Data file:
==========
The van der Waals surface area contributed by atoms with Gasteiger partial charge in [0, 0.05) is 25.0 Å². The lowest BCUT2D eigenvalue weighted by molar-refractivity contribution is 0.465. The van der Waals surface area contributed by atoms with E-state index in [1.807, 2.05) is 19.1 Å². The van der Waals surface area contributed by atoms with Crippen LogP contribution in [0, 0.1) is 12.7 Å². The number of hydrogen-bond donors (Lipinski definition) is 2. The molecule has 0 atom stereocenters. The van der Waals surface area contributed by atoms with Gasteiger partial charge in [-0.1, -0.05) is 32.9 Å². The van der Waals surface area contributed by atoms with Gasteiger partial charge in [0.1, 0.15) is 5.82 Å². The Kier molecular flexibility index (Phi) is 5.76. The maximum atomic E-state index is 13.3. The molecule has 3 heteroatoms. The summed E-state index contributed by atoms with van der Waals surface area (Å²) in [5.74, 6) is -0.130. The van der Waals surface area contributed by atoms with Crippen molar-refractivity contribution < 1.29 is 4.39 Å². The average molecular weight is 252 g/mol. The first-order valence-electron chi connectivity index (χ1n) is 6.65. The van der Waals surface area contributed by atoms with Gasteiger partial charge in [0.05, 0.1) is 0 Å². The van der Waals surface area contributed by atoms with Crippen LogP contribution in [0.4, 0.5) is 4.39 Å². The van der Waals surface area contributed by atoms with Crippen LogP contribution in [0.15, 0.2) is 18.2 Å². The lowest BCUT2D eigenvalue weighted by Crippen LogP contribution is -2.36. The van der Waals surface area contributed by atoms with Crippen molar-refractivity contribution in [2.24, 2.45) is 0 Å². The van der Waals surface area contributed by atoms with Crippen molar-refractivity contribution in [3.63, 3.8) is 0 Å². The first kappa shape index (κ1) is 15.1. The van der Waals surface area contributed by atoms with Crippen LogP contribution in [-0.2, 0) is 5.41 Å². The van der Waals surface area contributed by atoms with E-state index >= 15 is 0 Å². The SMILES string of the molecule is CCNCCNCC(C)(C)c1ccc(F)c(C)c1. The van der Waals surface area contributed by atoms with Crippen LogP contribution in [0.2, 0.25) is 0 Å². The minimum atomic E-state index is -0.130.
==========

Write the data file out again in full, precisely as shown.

The van der Waals surface area contributed by atoms with Gasteiger partial charge in [0, 0.05) is 25.0 Å². The lowest BCUT2D eigenvalue weighted by molar-refractivity contribution is 0.465. The van der Waals surface area contributed by atoms with E-state index in [1.807, 2.05) is 19.1 Å². The van der Waals surface area contributed by atoms with Crippen LogP contribution in [0, 0.1) is 12.7 Å². The number of hydrogen-bond donors (Lipinski definition) is 2. The molecule has 0 atom stereocenters. The van der Waals surface area contributed by atoms with Gasteiger partial charge in [-0.1, -0.05) is 32.9 Å². The van der Waals surface area contributed by atoms with Gasteiger partial charge in [0.1, 0.15) is 5.82 Å². The Kier molecular flexibility index (Phi) is 5.76. The maximum atomic E-state index is 13.3. The molecule has 3 heteroatoms. The summed E-state index contributed by atoms with van der Waals surface area (Å²) in [5.74, 6) is -0.130. The van der Waals surface area contributed by atoms with Crippen molar-refractivity contribution < 1.29 is 4.39 Å². The average molecular weight is 252 g/mol. The first-order valence-electron chi connectivity index (χ1n) is 6.65. The van der Waals surface area contributed by atoms with Gasteiger partial charge in [0.05, 0.1) is 0 Å². The van der Waals surface area contributed by atoms with Crippen LogP contribution in [0.4, 0.5) is 4.39 Å². The van der Waals surface area contributed by atoms with Crippen LogP contribution in [0.15, 0.2) is 18.2 Å². The lowest BCUT2D eigenvalue weighted by Crippen LogP contribution is -2.36. The van der Waals surface area contributed by atoms with Crippen molar-refractivity contribution in [2.24, 2.45) is 0 Å². The van der Waals surface area contributed by atoms with Crippen molar-refractivity contribution in [3.63, 3.8) is 0 Å². The first kappa shape index (κ1) is 15.1. The van der Waals surface area contributed by atoms with Crippen LogP contribution in [-0.2, 0) is 5.41 Å². The van der Waals surface area contributed by atoms with E-state index >= 15 is 0 Å². The SMILES string of the molecule is CCNCCNCC(C)(C)c1ccc(F)c(C)c1. The van der Waals surface area contributed by atoms with Crippen LogP contribution in [0.2, 0.25) is 0 Å². The minimum atomic E-state index is -0.130.